4. I know exactly which side of this argument I stand on. As a person with many LGBT friends– and many Christian LGBT friends who actively practice their faith in service to others– I must assert that married gay couples afford the very same societal stability that straight couples do. I have friends whose partnership has far extended my husband’s and mine, which is 15 years (one gay couple just celebrated their 40th anniversary). They’ve owned a home together for decades, pay taxes, are longstanding community members who contribute actively and productively to society. The real travesty, and one that I think makes this a very clear moral and religious issue as well as a civil one, is that if one partner of one of these couples should fall ill and be dying in the ICU, the grieving partner will not be allowed into ICU to see his dying mate. That is immoral, unethical, and against the interest of both the state and the loving God I know whose compassion modeled by Christ mirrored NONE of this. Mr. Arnold, you would do well to meet these gay Christian friends of mine. Having friends like these, whose love and loyalty is a model for any caring, compassionate couple, changed any thoughts I once had about the legitimacy– in the world and in the love of Christ– of same-sex marriages.

  5. Hi Melissa,

    I would enjoy meeting your friends, I’m sure of it. I think seeing the faces on the other side of the culture war, so to speak, humanizes the issue and prompts us to pursue our own arguments with more humility, nuance, and charity. For myself, Melissa, I’m compelled to conform my beliefs to Scripture first and personal experience second (of course, I understand that there are proponents of same-sex marriage who also strive to handle the Scriptures faithfully and have arrived to a different interpretation of texts than I have). That said, hospital visitation is a concern that both proponents and opponents can likely find common ground. I understand many states allow hospital visitation, though not all. Also, I would submit to you that single individuals make valuable contributions to the continuation of stable, civil societies, including the rearing of children. Despite their contributions, the state has still determined that the complementary union of one man and one woman is the most ideal arrangement and thus has chosen to incentivize this relationship and not others.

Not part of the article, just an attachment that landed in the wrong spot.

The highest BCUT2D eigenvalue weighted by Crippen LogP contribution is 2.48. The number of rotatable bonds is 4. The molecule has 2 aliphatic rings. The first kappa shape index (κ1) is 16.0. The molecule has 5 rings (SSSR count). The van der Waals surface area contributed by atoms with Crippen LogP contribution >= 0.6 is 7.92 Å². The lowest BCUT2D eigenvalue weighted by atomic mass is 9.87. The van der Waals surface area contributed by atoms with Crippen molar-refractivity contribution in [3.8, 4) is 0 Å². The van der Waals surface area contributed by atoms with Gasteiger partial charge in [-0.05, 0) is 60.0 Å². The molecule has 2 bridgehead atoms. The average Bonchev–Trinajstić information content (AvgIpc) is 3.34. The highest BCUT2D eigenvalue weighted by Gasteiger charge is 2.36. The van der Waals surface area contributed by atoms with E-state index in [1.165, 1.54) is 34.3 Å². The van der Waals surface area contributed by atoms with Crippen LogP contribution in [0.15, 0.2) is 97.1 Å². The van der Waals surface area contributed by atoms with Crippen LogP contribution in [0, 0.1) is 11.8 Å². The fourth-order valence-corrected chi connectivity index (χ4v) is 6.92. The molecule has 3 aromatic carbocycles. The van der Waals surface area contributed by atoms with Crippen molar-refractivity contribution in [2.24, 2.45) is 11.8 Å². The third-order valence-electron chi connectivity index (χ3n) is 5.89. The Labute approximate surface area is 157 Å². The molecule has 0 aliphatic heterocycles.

6. Jonathan Luttrell

    This is the most encouraging conversation that has happened on this website. Thank you jarnoldcr for approaching disagreement with grace.

    When I say I do not know where I stand on the issue, I say that from a belief that, at best, Scripture is inconclusive when speaking on the types of relationships Melissa is talking about. I also have some close friends who are in committed, homosexual relationships. They are active in church life as well as the community and as far as I can tell, deeply love and respect each other. At the same time, they claim to have a salvation experience, and walk in a deep faith with Christ Jesus. I simply do not know how to reconcile these testimonies with how we have traditionally interpreted these passages of Scripture. I look forward to sharing those thoughts in a couple of days!

  7. And herein lies the reason why church and state must remain separate.

    Religiously speaking, no church is forced to marry anyone. A church has the absolute right to refuse to celebrate the sacrament of marriage for anyone they so choose, for whatever reason they so choose.

    Speaking of the secular. however, our government (both state and federal) should not be allowed to decide who may marry because it does offer specific benefits to married couples. A heterosexual couple may choose to marry and enjoy those specific privileges that our government has reserved for married couples. No one is forcing them to marry, they have the choice to marry or not. Same sex couples, on the other hand, do NOT have that choice in the vast majority of states in our country. They are prevented from legally marrying simply because the two people share the same sex. When one group of people is prevented from enjoying rights and privileges bestowed on another due to nothing more than a characteristic – such as race, creed, color, national origin, etc… – that is textbook discrimination.